In Maine, tidal energy sites come in three general categories. There are the large commercial sites like the ones off Eastport and Lubec, the location of Maine’s highest tides. At the other end of the spectrum are the very small turbine sites, using technology comparable in size to a small wind turbine. Where the Maine Tidal Power Initiative expects to be most helpful is in middle-size tidal energy locales such as the tidal energy project being pursued by the town of Wiscasset and the Chewonki Foundation, a local conservation organization, Peterson says.
“This may be our model site,” Peterson says. “Originally, a commercial developer came in and permitted the site. The Chewonki Foundation worked with the town to exercise its municipal option. This gives us the opportunity to now look at the site and discuss with the community what its values are, and to look at the environmental impact and how much energy will be generated so that the community can make the decision.”
In the Maine Tidal Power Initiative, research on community concerns and the potential social impacts related to tidal energy development is the focus of social scientist Teresa Johnson, whose work examines the human dimensions of marine fisheries.
“With a lot of renewable energy projects, the limiting factor in development is public perception and opposition,” says Johnson. “There are concerns about loss of fishing grounds and the impact on the environmental, social and economic conditions in the community. It’s important that university researchers are there to provide unbiased assessment of impact and the community understands we are independent researchers.”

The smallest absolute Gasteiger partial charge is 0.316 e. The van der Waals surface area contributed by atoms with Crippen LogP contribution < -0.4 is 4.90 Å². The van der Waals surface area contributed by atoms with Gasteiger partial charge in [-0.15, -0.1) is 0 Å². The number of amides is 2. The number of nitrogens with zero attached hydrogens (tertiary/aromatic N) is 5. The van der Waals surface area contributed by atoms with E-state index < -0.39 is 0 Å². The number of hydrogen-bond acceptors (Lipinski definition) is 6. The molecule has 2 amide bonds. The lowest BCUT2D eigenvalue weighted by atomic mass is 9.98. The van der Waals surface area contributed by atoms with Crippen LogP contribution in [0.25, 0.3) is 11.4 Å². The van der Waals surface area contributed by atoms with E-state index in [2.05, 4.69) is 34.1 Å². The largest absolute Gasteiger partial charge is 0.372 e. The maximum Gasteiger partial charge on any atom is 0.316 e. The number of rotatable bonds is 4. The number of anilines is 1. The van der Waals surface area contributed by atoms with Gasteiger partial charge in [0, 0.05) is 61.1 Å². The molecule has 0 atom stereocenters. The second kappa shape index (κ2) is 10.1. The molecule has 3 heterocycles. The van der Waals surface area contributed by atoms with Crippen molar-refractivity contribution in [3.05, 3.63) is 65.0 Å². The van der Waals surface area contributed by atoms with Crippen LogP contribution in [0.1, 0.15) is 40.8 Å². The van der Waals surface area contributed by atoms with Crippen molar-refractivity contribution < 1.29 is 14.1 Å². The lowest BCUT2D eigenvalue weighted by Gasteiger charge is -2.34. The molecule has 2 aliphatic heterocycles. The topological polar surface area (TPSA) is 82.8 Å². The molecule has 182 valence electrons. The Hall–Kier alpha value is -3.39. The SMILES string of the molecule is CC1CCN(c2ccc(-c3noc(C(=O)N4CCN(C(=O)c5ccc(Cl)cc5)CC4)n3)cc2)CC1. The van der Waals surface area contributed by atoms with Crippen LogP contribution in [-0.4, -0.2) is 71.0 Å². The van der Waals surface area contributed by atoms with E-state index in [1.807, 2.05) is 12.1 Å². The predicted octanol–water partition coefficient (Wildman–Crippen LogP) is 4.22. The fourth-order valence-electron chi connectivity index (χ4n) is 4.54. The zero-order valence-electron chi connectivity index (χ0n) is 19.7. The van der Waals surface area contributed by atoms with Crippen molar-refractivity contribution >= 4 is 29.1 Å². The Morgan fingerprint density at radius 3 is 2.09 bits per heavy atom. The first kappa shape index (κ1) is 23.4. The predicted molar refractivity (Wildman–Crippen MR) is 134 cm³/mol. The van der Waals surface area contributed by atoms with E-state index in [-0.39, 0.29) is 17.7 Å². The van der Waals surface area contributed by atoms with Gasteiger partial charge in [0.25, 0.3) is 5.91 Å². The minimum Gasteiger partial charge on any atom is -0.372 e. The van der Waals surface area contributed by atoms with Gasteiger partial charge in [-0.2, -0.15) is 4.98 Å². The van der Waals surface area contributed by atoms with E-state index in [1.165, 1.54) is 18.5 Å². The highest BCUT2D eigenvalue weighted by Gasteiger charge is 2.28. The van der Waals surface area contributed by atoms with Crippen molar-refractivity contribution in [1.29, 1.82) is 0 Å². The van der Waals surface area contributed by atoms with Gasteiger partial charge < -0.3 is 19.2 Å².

In summer 2010, in collaboration with the Maine Sea Grant Program and the Cobscook Bay Resource Center, Johnson surveyed stakeholders — from fishermen and scientists to regulators and Passamaquoddy tribal members — in the Quoddy Bay region in an effort to better understand their concerns about tidal energy and the related questions they have. In particular, Johnson asked residents about the role of ORPC in their communities, and how scientists and engineers can best communicate their findings.
In the initial survey, concerns about the potential environmental impacts of a tidal energy project on marine mammals, fish and birds topped the list.
Residents also indicated that they were unaware UMaine scientists were on site conducting research and hoped that the findings of their work would be shared — in layperson’s terms — with the community. Strategies ranged from local articles in papers to community forums and websites.
“It’s not about keeping the community appeased, but making sure stakeholders are engaged so everyone can move forward in a responsible way,” says Johnson. “The goal is to avoid unintentional consequences, which can happen with fast-tracked projects.
“There’s a lot of uncertainty related to tidal energy because it’s so new,” she says. “Our big task is staying engaged with the community — staying on top of their concerns. Moving forward in tidal power, it’s important to know that the research makes sense and is useful to the community. We need research that answers their questions.”